Digital Transformation is the ultimate goal of cloud computing and related initiatives. The phrase is certainly not a precise one, and as subject to hand-waving and distortion as any high-falutin' terminology in the world of information technology. Yet it is an excellent choice of words to describe what enterprise IT—and by extension, organizations in general—should be working to achieve. Digital Transformation means: handling all the data types being found and created in the organizat...
Aug. 2, 2015 06:00 PM EDT Reads: 1,145
Aug. 2, 2015 02:00 PM EDT Reads: 331
Approved this February by the Internet Engineering Task Force (IETF), HTTP/2 is the first major update to HTTP since 1999, when HTTP/1.1 was standardized. Designed with performance in mind, one of the biggest goals of HTTP/2 implementation is to decrease latency while maintaining a high-level compatibility with HTTP/1.1. Though not all testing activities will be impacted by the new protocol, it's important for testers to be aware of any changes moving forward.
Aug. 2, 2015 09:45 AM EDT Reads: 207
This week, I joined SOASTA as Senior Vice President of Performance Analytics. Given my background in cloud computing and distributed systems operations — you may have read my blogs on CNET or GigaOm — this may surprise you, but I want to explain why this is the perfect time to take on this opportunity with this team. In fact, that’s probably the best way to break this down. To explain why I’d leave the world of infrastructure and code for the world of data and analytics, let’s explore the timing...
Aug. 1, 2015 07:45 PM EDT Reads: 428
[slides] Storage for Docker Containers By @OnModulus | @DevOpsSummit #DevOps #Docker #Containers #Microservices
Learn how to solve the problem of keeping files in sync between multiple Docker containers. In his session at 16th Cloud Expo, Aaron Brongersma, Senior Infrastructure Engineer at Modulus, discussed using rsync, GlusterFS, EBS and Bit Torrent Sync. He broke down the tools that are needed to help create a seamless user experience. In the end, can we have an environment where we can easily move Docker containers, servers, and volumes without impacting our applications? He shared his results so yo...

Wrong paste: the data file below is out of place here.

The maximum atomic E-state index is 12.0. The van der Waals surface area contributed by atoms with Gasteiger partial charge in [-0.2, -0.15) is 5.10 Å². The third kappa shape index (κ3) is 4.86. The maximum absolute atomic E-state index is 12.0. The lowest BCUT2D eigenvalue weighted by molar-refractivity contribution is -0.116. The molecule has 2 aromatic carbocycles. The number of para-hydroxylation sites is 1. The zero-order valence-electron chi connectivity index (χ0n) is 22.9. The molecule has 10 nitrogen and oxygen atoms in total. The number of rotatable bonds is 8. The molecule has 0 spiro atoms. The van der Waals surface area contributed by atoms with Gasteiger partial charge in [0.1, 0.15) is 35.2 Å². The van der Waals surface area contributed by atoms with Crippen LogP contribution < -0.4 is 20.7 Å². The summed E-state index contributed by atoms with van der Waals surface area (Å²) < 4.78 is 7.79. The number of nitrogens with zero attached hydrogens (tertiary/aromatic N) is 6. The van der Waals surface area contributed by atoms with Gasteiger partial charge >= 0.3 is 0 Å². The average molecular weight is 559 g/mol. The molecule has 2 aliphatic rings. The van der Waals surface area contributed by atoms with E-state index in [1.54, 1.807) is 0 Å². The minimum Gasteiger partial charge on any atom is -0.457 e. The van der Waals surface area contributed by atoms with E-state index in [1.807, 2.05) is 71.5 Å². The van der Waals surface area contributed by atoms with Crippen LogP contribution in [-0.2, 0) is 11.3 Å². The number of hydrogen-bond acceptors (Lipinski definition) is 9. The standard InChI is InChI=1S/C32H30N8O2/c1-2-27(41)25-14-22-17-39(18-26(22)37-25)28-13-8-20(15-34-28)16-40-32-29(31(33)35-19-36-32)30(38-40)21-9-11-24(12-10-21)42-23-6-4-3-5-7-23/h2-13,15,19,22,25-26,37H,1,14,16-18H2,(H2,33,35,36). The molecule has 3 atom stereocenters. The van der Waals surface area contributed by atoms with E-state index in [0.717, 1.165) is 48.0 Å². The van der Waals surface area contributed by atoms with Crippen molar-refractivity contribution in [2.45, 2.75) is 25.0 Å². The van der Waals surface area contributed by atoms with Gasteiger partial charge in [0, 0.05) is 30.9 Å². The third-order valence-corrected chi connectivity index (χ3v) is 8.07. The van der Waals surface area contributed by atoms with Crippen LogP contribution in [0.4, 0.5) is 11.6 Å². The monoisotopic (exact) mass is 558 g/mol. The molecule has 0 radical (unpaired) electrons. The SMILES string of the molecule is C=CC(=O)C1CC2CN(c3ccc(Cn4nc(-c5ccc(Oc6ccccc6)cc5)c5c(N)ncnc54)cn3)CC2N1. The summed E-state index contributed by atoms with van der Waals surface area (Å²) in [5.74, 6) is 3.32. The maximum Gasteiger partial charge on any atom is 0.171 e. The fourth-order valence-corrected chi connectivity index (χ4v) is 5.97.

Jul. 31, 2015 11:45 PM EDT Reads: 807
Modern DevOps Tool Kit By @Logentries and @NewRelic | @DevOpsSummit #DevOps #Containers #Microservices
Auto-scaling environments, micro-service architectures and globally-distributed teams are just three common examples of why organizations today need automation and interoperability more than ever. But is interoperability something we simply start doing, or does it require a reexamination of our processes? And can we really improve our processes without first making interoperability a requirement for how we choose our tools?
Jul. 31, 2015 11:15 PM EDT Reads: 434
Cloud Migration Management (CMM) refers to the best practices for planning and managing migration of IT systems from a legacy platform to a Cloud Provider through a combination professional services consulting and software tools. A Cloud migration project can be a relatively simple exercise, where applications are migrated ‘as is’, to gain benefits such as elastic capacity and utility pricing, but without making any changes to the application architecture, software development methods or busine...
Jul. 31, 2015 10:00 PM EDT Reads: 1,362
The Internet of Things. Cloud. Big Data. Real-Time Analytics. To those who do not quite understand what these phrases mean (and let’s be honest, that’s likely to be a large portion of the world), words like “IoT” and “Big Data” are just buzzwords. The truth is, the Internet of Things encompasses much more than jargon and predictions of connected devices. According to Parker Trewin, Senior Director of Content and Communications of Aria Systems, “IoT is big news because it ups the ante: Reach out ...
Jul. 31, 2015 07:00 AM EDT Reads: 429
Where the Network Got Invited to the Party By @LMacVittie | @DevOpsSummit #DevOps #Docker #Containers #Microservices
At DevOps Summit NY there’s been a whole lot of talk about not just DevOps, but containers, IoT, and microservices. Sessions focused not just on the cultural shift needed to grow at scale with a DevOps approach, but also made sure to include the network ”plumbing” needed to ensure success as applications decompose into the microservice architectures enabling rapid growth and support for the Internet of (Every)Things.
Jul. 30, 2015 08:15 PM EDT Reads: 1,785
Designing the IT Architecture of the Future with Adrian Cockcroft | @DevOpsSummit #DevOps #Docker #Containers #Microservices
Our guest on the podcast this week is Adrian Cockcroft, Technology Fellow at Battery Ventures. We discuss what makes Docker and Netflix highly successful, especially through their use of well-designed IT architecture and DevOps.
Jul. 30, 2015 08:00 PM EDT Reads: 804